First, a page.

The platform is built with Django and I used Bulma to get it to an acceptable state in the frontend. I was never a big frontend guy and had a lot of experience with Django, which was the only reason I chose that technology. I know that there are better, faster, and newer technologies out there, but I'm comfortable with Python and Django and can code away without the technology being a crutch for me. Since we work with a lot of mentors in India, Stripe was not an option for processing the payments, so we used PayPal, which has given me quite a few headaches the past few months.

How have you attracted users and grown MentorCruise?

Launching a marketplace involves a lot more initial work than putting your SaaS out there. There is this famous 'chicken-and-egg' problem. You need to balance the supplier (mentor) side and the customer (student) side. Depending on what kind of marketplace you are building, you need to saturate one side first.

Uber, for example, had to attract drivers before they could attract riders. But attracting drivers is difficult if there is nobody to drive. The same thing applied to eBay, Airbnb, etc.

about

For MentorCruise the situation was clear: before we launched, we needed a ton of mentors. I ended up building a small landing page and personally reached out to mentors on Twitter. I also contacted a lot of potential mentors with a high social media following. My idea was that if they became a mentor, they'd share their mentor profile on social media and tons of their followers would come in, get a mentorship, or browse other mentors.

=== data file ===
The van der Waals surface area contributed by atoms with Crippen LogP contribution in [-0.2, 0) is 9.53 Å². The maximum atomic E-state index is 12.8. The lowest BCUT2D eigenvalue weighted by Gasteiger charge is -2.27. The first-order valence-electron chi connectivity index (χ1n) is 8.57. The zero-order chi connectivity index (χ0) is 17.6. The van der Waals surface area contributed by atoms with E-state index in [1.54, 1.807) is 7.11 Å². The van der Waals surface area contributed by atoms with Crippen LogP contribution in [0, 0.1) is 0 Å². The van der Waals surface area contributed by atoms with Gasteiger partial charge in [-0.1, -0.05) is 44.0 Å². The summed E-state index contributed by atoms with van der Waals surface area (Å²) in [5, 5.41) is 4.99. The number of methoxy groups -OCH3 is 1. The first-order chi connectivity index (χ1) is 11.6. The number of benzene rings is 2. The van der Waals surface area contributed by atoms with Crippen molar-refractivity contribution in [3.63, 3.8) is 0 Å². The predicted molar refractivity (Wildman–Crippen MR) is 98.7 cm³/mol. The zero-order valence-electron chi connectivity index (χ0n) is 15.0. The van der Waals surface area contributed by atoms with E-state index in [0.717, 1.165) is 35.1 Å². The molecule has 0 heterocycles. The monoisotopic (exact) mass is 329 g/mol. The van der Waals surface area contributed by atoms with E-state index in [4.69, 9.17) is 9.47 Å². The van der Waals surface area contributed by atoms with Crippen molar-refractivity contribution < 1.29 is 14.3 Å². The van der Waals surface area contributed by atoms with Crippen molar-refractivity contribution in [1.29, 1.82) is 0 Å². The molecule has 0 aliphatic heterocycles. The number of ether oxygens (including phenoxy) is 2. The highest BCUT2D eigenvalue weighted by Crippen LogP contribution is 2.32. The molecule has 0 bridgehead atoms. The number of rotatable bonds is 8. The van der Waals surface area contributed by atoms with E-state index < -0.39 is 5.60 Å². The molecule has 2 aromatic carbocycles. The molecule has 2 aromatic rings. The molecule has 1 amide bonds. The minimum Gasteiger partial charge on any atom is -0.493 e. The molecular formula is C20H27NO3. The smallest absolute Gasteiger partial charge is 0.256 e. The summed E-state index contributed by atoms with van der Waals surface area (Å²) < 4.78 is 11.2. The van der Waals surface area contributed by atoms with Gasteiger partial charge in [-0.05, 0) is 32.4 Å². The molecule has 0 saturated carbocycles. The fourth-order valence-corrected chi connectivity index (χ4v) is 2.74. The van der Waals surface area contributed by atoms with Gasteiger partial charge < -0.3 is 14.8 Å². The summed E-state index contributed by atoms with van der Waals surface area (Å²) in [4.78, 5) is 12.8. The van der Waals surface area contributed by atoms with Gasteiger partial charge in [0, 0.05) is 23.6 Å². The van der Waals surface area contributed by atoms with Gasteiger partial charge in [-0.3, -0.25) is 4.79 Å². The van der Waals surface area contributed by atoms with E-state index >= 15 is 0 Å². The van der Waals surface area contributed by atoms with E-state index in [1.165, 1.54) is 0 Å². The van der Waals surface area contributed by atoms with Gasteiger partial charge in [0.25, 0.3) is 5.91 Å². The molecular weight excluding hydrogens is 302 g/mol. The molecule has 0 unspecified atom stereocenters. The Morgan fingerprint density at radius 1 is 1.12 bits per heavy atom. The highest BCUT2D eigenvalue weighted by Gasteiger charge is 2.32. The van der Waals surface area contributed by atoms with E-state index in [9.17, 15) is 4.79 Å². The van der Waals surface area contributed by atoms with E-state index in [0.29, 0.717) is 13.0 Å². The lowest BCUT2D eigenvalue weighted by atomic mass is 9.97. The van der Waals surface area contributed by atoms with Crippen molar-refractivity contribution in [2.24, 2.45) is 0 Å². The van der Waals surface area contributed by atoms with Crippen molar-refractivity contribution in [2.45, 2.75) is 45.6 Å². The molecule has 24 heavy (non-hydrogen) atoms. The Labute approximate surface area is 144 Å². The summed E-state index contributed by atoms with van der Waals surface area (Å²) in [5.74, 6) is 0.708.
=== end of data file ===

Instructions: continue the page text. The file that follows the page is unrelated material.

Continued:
When I had around 120 people on my mentor mailing list, I decided to do a soft launch and seed the marketplace with my mentors. Well, of the 120 people, only around 20 ended up signing up. It was a little underwhelming to be honest, but at least I had some people.

I decided to launch on HN, ProductHunt, BetaList — you name it. The verdict after 6 months of work, mentor acquisition, and a public launch was a handful of upvotes and one single paying mentee. I was discouraged.

I started doing public interviews with mentors on our blog, which was a lot more successful in terms of social media sharing. I then went to subreddits like /r/mentor and shamelessly plugged my services.

I also put in a lot of hours on Twitter with reaching out to mentors personally, which helped pull in a lot of really amazing mentors and also helped me meet a lot of amazing people. As more mentors came in, so did a lot of mentees. It is in the interest of most mentors to get mentees, so they became a big part of bringing in new users by sharing their profiles.

I realized that I needed to test out as many acquisition channels as possible and double down on the ones that work. Reaching out to the press didn't work, for example, but posting on the appropriate subreddits did. It takes some time to figure it out.

What's your business model, and how have you grown your revenue?

Deciding on a business model was difficult for us. Usually, marketplaces have a take rate (the percentage of a transaction that goes towards the platform), but paid mentorships are not a thing. We decided to make it a thing, but keep free mentorships as an option, in which case we would also earn nothing.